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Pomfret. Before the Castle. Enter Ratcliff, with a Guard, conducting Rivers,
Grey, and VAUGHAN, to Execution. Rat. Come, bring forth the prisoners.
Riv. Sir Richard Ratcliff, let me tell thee this,To-day, shalt thou behold a subject die, For truth, for duty, and for loyalty. Grey. God keep the prince from all the pack of
you! A knot you are of damned blood-suckers. Vaugh. You live, that shall cry woe for this
hereafter. Rat. Despatch; the limit of your lives is out.
Riv. O Pomfret, Pomfret! O thou bloody prison, Fatal and ominous to noble peers! Within the guilty closure of thy walls, Richard the second here was hack'd to death: And, for more slander to thy dismal seat, We give thee up our guiltless blood to drink. Grey. Now Margaret's curse is fallen upon our
heads, When she exclaim'd on Hastings, you, and I, For standing by when Richard stabb'd her son. Riv. Then curs'd she Hastings, then curs'd she
Buckingham, Then curs'd she Richard:-0, remember, God, To hear her prayers for them, as now for us! And for my sister, and her princely sons,Be satisfied, dear God, with our true bloods, Which, as thou know'st, unjustly must be spilt! Rat. Make haste, the hour of death is expiate.
the hour of death is expiate.) Perhaps, fully completed, and ended.
Riv. Come, Grey,—come, Vaughan,-let us here
embrace: Farewell, until we meet again in heaven. [Exeunt.
London. A Room in the Tower.
BUCKINGHAM, STANLEY, Hastings, the Bishop of
Ely, Catesby, Lovel, and Others, sitting at a
Buck. Are all things ready for that royal time?
herein ? Who is most inward' with the noble duke? Ely. Your grace, we think, should soonest know
his mind. Buck. We know each other's faces: for our
hearts,He knows no more of mine, than I of
yours; Nor I, of his, my lord, than you of mine: Lord Hastings, you and he are near in love.
Hast. I thank his grace, I know he loves me well; But, for his purpose in the coronation, I have not sounded him, nor he deliver'd His gracious pleasure any way therein:
and wants but nomination.) i. e. the only thing wanting, is appointment of a particular day for the ceremony.
inward —j i. e. intimate, confidential.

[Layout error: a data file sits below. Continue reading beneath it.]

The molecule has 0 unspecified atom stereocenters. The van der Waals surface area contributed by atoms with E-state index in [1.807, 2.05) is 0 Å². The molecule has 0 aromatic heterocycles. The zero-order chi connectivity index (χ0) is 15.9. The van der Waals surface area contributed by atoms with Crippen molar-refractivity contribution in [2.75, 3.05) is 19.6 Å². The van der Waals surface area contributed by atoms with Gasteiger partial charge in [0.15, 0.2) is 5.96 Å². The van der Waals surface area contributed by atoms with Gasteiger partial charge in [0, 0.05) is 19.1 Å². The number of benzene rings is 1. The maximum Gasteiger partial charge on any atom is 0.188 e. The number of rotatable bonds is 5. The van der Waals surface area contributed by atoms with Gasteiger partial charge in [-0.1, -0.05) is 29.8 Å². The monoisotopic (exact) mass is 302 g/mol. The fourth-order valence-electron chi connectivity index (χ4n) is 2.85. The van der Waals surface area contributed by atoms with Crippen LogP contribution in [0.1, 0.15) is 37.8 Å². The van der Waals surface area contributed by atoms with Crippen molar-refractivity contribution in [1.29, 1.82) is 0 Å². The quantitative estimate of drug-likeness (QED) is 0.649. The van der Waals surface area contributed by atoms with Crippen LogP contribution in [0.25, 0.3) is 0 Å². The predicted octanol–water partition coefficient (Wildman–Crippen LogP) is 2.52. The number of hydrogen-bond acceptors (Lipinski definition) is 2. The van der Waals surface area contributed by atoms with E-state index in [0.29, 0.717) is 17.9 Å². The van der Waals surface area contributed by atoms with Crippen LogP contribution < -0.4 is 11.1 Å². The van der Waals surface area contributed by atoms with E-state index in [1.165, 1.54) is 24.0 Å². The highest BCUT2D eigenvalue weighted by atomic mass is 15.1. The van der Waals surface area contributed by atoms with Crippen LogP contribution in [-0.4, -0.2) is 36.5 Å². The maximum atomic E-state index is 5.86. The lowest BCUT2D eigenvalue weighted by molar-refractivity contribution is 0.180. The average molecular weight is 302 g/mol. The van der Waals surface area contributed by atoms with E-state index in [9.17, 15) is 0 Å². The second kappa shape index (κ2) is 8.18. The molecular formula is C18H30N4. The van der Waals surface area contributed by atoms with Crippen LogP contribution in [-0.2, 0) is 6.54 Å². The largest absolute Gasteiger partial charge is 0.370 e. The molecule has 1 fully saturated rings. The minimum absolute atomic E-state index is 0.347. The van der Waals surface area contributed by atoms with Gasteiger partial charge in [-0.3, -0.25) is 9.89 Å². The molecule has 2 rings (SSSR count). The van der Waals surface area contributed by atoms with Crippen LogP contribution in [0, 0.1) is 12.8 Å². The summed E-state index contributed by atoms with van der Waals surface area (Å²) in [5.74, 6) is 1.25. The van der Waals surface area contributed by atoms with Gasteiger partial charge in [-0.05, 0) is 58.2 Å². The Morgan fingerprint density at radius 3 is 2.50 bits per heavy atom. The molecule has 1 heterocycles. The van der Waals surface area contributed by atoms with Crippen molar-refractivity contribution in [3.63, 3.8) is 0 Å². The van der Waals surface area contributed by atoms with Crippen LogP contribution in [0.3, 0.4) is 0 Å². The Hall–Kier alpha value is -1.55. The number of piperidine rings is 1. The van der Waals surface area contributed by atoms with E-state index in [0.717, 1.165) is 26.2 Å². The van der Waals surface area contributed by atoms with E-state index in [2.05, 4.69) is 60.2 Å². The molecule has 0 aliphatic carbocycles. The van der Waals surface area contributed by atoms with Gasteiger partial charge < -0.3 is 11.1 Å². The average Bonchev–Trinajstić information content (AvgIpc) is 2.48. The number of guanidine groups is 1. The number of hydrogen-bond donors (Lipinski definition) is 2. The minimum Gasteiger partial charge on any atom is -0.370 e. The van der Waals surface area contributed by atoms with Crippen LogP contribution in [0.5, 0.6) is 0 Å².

But you, my noble lord, may name the time;
Glo. My noble lords and cousins, all, good morI have been long a sleeper ; but, I trust, My absence doth neglect no great design, Which by my presence might have been concluded.
Buck. Had you not come upon your cue,' my lord, William lord Hastings had pronounc'd your part,-I mean, your voice, for crowning of the king. Glo. Than
lord Hastings, no man might be
bolder; His lordship knows me well, and loves me well.My lord of Ely, when I was last in Holborn, I saw good strawberries' in your garden there; I do beseech you, send for some of them. Ely. Marry, and will, my lord, with all my heart.
(Exit Ely. Glo. Cousin of Buckingham, a word with you.
[Takes him aside. Catesby hath sounded Hastings in our business ; And finds the testy gentleman so hot, That he will lose his head, ere give consent, His master's child, as worshipfully he terms it, Shall lose the royalty of England's throne.
9 Had you not come upon your cue,] This expression is borrowed from the theatre. The cue, queue, or tail of a speech, consists of the last words, which are the token for an entrance or answer. To come on the cue, therefore, is to come at the proper time.
' I saw good strawberries - ] The reason why the Bishop was despatched on this errand, is not clearer in Holinshed, from whom Shakspeare adopted the circumstances, than in this scene, where it is introduced.
Buck. Withdraw yourself awhile, I'll go with you.
Exeunt GLOSTER, and BUCKINGHAM. Stan. We have not yet set down this day of
Re-enter Bishop of Ely.
morning; There's some conceit or otherlikes him well, When he doth bid good morrow with such spirit. I think, there's ne'er a man in Christendom, Can lesser hide his love, or hate, than he; For by his face straight shall you know his heart.
Stan. What of his heart perceive you in his face, By any likelihood he show'd to-day? Hast. Marry, that with no man here he is of
fended; For, were he, he had shown it in his looks.
Re-enter GLOSTER and BUCKINGHAM.
Glo. I pray you all, tell me what they deserve, , That do conspire my death with devilish plots Of damned witchcraft; and that have prevail'd Upon my body with their hellish charms? Hast. The tender love I bear your grace, my
lord, Makes me most forward in this noble presence To doom the offenders: Whosoe'er they be, I say, my lord, they have deserved death. Glo. Then be your eyes the witness of their evil,
* There's some conceit or other -] i. e. pleasant idea or fancy.
Look how I am bewitch'd; behold mine arm
[Exeunt Council, with GLOSTER and Buck
INGHAM. Hast. Woe, woe, for England! not a whit for me; For I, too fond, might have prevented this: Stanley did dream, the boar did rase his helm; But I disdain'd it, and did scorn to fly. Three times to-day my foot-cloth horse did stumble, And startled, when he look'd upon the Tower, As loath to bear me to the slaughter-house. O, now I want the priest that spake to me: I now repent I told the pursuivant, As too triumphing, how mine enemies, To-day at Pomfret bloodily were butcher's, And I'myself secure in grace and favour. O, Margaret, Margaret, now thy heavy curse Is lighted on poor Hastings' wretched head. Cate. Despatch, my lord, the duke would be at
dinner; Make a short shrift, he longs to see your head.
Hast. O momentary grace of mortal men,
· Three times to-day my foot-cloth horse did stumble.] stumble was anciently esteem'd a bad omen. The housings of a horse, and sometimes a horse himself, were anciently denoininated a foot-cloth.